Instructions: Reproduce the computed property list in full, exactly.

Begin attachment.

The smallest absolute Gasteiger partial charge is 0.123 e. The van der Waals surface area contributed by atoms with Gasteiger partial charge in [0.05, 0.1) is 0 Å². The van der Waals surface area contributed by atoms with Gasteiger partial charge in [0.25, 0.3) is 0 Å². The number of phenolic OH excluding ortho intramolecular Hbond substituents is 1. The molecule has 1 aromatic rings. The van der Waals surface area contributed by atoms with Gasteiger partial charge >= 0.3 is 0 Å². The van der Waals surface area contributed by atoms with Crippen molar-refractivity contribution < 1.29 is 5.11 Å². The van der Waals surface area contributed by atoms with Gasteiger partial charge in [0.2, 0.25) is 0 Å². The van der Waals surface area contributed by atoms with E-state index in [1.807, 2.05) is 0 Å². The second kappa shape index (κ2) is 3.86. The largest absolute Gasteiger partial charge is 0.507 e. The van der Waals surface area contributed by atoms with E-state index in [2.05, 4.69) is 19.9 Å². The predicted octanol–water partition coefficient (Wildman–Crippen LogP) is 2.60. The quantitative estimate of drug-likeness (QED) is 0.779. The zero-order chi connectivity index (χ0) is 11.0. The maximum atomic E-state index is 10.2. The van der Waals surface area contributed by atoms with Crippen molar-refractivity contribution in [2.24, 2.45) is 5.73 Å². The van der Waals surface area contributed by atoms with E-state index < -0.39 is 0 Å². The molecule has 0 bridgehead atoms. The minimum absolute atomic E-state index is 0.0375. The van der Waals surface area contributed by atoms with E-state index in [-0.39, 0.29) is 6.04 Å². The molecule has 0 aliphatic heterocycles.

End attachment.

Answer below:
The smallest absolute Gasteiger partial charge is 0.123 e. The van der Waals surface area contributed by atoms with Gasteiger partial charge in [0.05, 0.1) is 0 Å². The van der Waals surface area contributed by atoms with Gasteiger partial charge in [0.25, 0.3) is 0 Å². The number of phenolic OH excluding ortho intramolecular Hbond substituents is 1. The molecule has 1 aromatic rings. The van der Waals surface area contributed by atoms with Gasteiger partial charge >= 0.3 is 0 Å². The van der Waals surface area contributed by atoms with Crippen molar-refractivity contribution < 1.29 is 5.11 Å². The van der Waals surface area contributed by atoms with Gasteiger partial charge in [0.2, 0.25) is 0 Å². The van der Waals surface area contributed by atoms with E-state index in [1.807, 2.05) is 0 Å². The second kappa shape index (κ2) is 3.86. The largest absolute Gasteiger partial charge is 0.507 e. The van der Waals surface area contributed by atoms with E-state index in [2.05, 4.69) is 19.9 Å². The predicted octanol–water partition coefficient (Wildman–Crippen LogP) is 2.60. The quantitative estimate of drug-likeness (QED) is 0.779. The zero-order chi connectivity index (χ0) is 11.0. The maximum atomic E-state index is 10.2. The van der Waals surface area contributed by atoms with Crippen molar-refractivity contribution in [2.24, 2.45) is 5.73 Å². The van der Waals surface area contributed by atoms with E-state index < -0.39 is 0 Å². The molecule has 0 bridgehead atoms. The minimum absolute atomic E-state index is 0.0375. The van der Waals surface area contributed by atoms with E-state index in [-0.39, 0.29) is 6.04 Å². The molecule has 0 aliphatic heterocycles.